“I felt increasingly what we’re doing in our offices and our research is just totally detached from what we’re teaching in the intro classes,” Chetty says. “I think for many students, it’s like, ‘Why do I want to learn about this? What’s the point?’”
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    Honestly, I am not really sure about this. My own take is that if anything, there is too much of an empirical bias in economics today, not too little. And this class seems to take that trend forward, which is… not great?
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  2. “Economists think historians are teaching it. Historians think it is being done by economists. But in truth the study of economic history is almost absent from the university curriculum. Economic history has fallen through the cracks. And economics students across universities are suffering because of its absence.My contention is that our economic past should play a far more central role in the education of economists today. Because I think the study of economic history will make economists into better economists. My mission is to make academic and professional economists aware of the key problems associated with missing out this training from the education of new economists. And then, once the problem is fully acknowledged and understood, to present easy-to-implement pedagogical solutions.”
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    This, on the other hand, I am all in favor of. Economic history needs to be taught. Forget needs to be taught, I need to learn more of it!
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  3. “It was one of the fastest decimations of an animal population in world history—and it had happened almost entirely in secret. The Soviet Union was a party to the International Convention for the Regulation of Whaling, a 1946 treaty that limited countries to a set quota of whales each year. By the time a ban on commercial whaling went into effect, in 1986, the Soviets had reported killing a total of 2,710 humpback whales in the Southern Hemisphere. In fact, the country’s fleets had killed nearly 18 times that many, along with thousands of unreported whales of other species. It had been an elaborate and audacious deception: Soviet captains had disguised ships, tampered with scientific data, and misled international authorities for decades. In the estimation of the marine biologists Yulia Ivashchenko, Phillip Clapham, and Robert Brownell, it was “arguably one of the greatest environmental crimes of the 20th century.””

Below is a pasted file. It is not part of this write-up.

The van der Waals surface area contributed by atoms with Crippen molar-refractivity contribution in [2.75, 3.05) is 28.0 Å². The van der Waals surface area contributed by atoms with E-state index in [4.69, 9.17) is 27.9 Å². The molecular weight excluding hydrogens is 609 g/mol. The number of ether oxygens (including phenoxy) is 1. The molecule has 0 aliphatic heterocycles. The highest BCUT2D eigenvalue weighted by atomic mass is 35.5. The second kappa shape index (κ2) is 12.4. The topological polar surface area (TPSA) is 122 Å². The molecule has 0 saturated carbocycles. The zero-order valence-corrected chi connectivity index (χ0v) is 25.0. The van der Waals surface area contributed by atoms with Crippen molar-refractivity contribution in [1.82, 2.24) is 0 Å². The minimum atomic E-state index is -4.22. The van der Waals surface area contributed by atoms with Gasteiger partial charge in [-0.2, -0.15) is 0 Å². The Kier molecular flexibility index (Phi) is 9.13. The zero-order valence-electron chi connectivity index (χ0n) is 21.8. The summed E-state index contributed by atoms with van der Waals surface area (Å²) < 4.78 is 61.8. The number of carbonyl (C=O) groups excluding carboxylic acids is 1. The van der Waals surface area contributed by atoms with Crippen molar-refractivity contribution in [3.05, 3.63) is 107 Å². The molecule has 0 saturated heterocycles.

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    Speaking of economic history, Alex Tabarrok at MR serves us a timely reminder about its importance.
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  4. “In democratic countries, we often talk about this concept called audience costs, which is, if you tell your public one thing and then you do another thing, your public is going to punish you for it. But leaders are not elected in China, so there’s a lot less popular-audience cost. And the regime prides itself on total control over the media and censors everything that it doesn’t like. So even if it, in reality, made important concessions to the U.S., it can simply hide that fact from the Chinese public. Of course, the educated public will find out about it, but so what? The vast majority of Chinese people will be almost completely ignorant of that fact, and that’s fine. So when the U.S. is negotiating with China it should not worry about things like that, because China prides itself on its total control over the media—and there’s a lot of documentation showing that they’re pretty successful in what they do.”
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    The first time I heard the phrase audience costs, which alone is reason enough for sharing this article. But the rest of the excerpt speaks to how audience costs can be waved away – and that is scary!
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  5. “When an American buys a chair from China for $50, it decreases net exports by $50, but it raises consumption by exactly the same amount. The two effects net out exactly. Unfortunately, the way economists decided to define GDP makes imports’ negative contribution to the equation highly visible but hides their positive contribution from view.”
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    And in a neat way to circle back to the set of links today, please read this link in its entirety. Econ 101 matters!